Chapter 3 - Sailiga

A beam of sunshine falling on my face through the window woke me.  For a moment I was confused, having no idea where I was.  Then the memories of the previous day filled me.  

I sat up and anxiously aimed my mind towards a memory of my own name, or where I came from.  Nothing.  My memory only went back as far as to when I opened my eyes on the beach the previous day.

I saw a bowl with a jug of water on the table next to my bed, and next to it a cloth and a neatly folded towel. On the towel was a new toothbrush, still wrapped, with toothpaste and a bar of soap.  I washed my face and brushed my teeth.  I heard some movement in the kitchen, and the smell of roasted coffee filled my nostrils.

I dressed and went to the kitchen.  Aofia smiled as I walked in.  

 

“Good morning!” he said, placing a loaf of hot bread on the table.  Also on the table was cheese, butter, and honey in a small bowl. 

“Good morning Aofia” I replied.

“Slept well?” he asked.

“Like a rock!” I said.

“Hehehe, Uiga will tell you that rocks are all but asleep! I hope you like bacon and eggs”, he said as he walked to the fireplace, and took the lid of a pan. 

“Oh yes, for sure!” I said.  “But I like coffee even more…”

Aofia laughed.  “Then you will love it in my home.  I roast my own coffee beans, that we get from Aoga.  Once you had Aoga coffee, you won’t drink anything else.”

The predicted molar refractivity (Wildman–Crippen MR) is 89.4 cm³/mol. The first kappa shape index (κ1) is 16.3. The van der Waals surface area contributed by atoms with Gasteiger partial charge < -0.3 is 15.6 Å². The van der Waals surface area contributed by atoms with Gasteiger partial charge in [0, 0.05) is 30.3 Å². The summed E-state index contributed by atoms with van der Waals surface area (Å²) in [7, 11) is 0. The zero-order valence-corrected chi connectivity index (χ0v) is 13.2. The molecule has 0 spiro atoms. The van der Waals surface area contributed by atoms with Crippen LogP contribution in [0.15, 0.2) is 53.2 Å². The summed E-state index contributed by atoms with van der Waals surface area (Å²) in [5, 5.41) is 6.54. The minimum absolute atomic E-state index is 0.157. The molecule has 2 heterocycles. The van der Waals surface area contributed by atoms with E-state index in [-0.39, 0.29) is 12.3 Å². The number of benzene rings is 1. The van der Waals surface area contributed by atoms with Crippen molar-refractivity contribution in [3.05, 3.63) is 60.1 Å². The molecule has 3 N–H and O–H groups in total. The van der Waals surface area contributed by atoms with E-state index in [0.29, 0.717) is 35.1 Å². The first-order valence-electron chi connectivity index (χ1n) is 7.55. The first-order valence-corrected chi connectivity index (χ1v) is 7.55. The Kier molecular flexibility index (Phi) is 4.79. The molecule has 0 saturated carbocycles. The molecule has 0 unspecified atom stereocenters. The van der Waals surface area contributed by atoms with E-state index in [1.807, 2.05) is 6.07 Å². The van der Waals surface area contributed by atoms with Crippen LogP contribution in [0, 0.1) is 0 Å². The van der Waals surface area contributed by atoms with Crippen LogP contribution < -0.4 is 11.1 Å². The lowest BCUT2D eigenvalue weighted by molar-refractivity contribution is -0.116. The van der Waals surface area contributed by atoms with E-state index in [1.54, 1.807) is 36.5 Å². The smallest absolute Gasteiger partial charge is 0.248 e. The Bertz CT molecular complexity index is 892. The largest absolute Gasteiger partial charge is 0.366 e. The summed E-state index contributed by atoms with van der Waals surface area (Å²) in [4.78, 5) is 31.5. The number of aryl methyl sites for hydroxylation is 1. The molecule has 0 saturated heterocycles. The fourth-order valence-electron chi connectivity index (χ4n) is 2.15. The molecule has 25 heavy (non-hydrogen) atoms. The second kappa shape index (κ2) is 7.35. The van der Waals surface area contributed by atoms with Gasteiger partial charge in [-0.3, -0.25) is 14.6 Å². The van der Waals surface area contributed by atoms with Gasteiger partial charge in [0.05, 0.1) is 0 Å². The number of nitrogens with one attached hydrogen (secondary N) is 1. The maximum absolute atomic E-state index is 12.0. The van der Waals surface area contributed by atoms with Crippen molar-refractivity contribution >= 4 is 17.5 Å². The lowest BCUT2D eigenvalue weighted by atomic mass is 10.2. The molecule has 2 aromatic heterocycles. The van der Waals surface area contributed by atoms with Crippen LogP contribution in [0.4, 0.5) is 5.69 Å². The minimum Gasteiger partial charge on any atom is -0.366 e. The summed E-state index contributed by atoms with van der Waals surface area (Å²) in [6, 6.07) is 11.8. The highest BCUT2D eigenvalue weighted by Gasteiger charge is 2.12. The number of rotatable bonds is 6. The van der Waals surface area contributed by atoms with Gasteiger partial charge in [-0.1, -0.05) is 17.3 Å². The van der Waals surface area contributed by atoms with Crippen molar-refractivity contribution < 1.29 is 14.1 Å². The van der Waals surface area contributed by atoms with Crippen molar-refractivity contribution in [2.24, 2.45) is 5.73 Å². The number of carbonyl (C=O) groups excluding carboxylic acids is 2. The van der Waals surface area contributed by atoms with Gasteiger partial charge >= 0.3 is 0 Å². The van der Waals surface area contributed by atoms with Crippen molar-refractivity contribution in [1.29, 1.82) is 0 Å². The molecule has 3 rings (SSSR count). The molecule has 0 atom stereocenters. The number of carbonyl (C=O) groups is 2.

“Aoga?” I asked.

“The main island of Taleni.  It is where we grow all the food. Except for the fruit. Lots of fruit here on Lagona!”

 

He poured me a mug of steaming coffee.  

 

“Cream? Sugar?” he asked as he handed me the mug.

“No, just black” I replied.

He smiled and nodded approvingly.

We sat down for breakfast.  I was hungry, and my head was spinning with questions and thoughts about my experience on Taleni.  Aofia must  have picked up on it, as he said:  “You must have a lot of questions going through your mind.  After breakfast, I will take you to Uiga.  He is probably waiting for you.  That may clear up some things about where you are.  But, as for who you are…you need to figure that one out yourself!” he smiled, and I smiled back and nodded my head.

“This island, where is it?  I mean, near which country or in which ocean?” I asked.

“`Well, the clever people of Mafafau says we are somewhere in the Pacific ocean.  Most of us, I included, have never been anywhere else than here on Taleni.” 

“Mafafau?” I asked.

“One of the tribes of Taleni.  The clever ones,” he smiled.

I nodded as if I understood what he meant.  

“Don’t worry, Uiga will probably explain a lot to you today” Aofia said as he sipped his coffee, closing his eyes in a sign of contentment.

There was a knock on the door and it opened. Manaoga entered, with Manuia behind her. 

“Good morning,” said Manaoga.

“Good morning, good morning, good morning!” said Manuia in a singing voice. “What a lovely morning it is! You look as if you had sweet dreams!” she said, looking at me with her broad smile.

“Good morning Manaoga,” I said just as I swallowed my last bite of bread.  “Yes thank you, I did sleep well.  And, you are Manuia, right?”.

“Yes! O a'u!” she said, beaming.

“Good morning ladies,” said Aofia as he stood up and gathered our plates.

“No Aofia, leave it.  We’ve got this. O a'u” said Manaoga.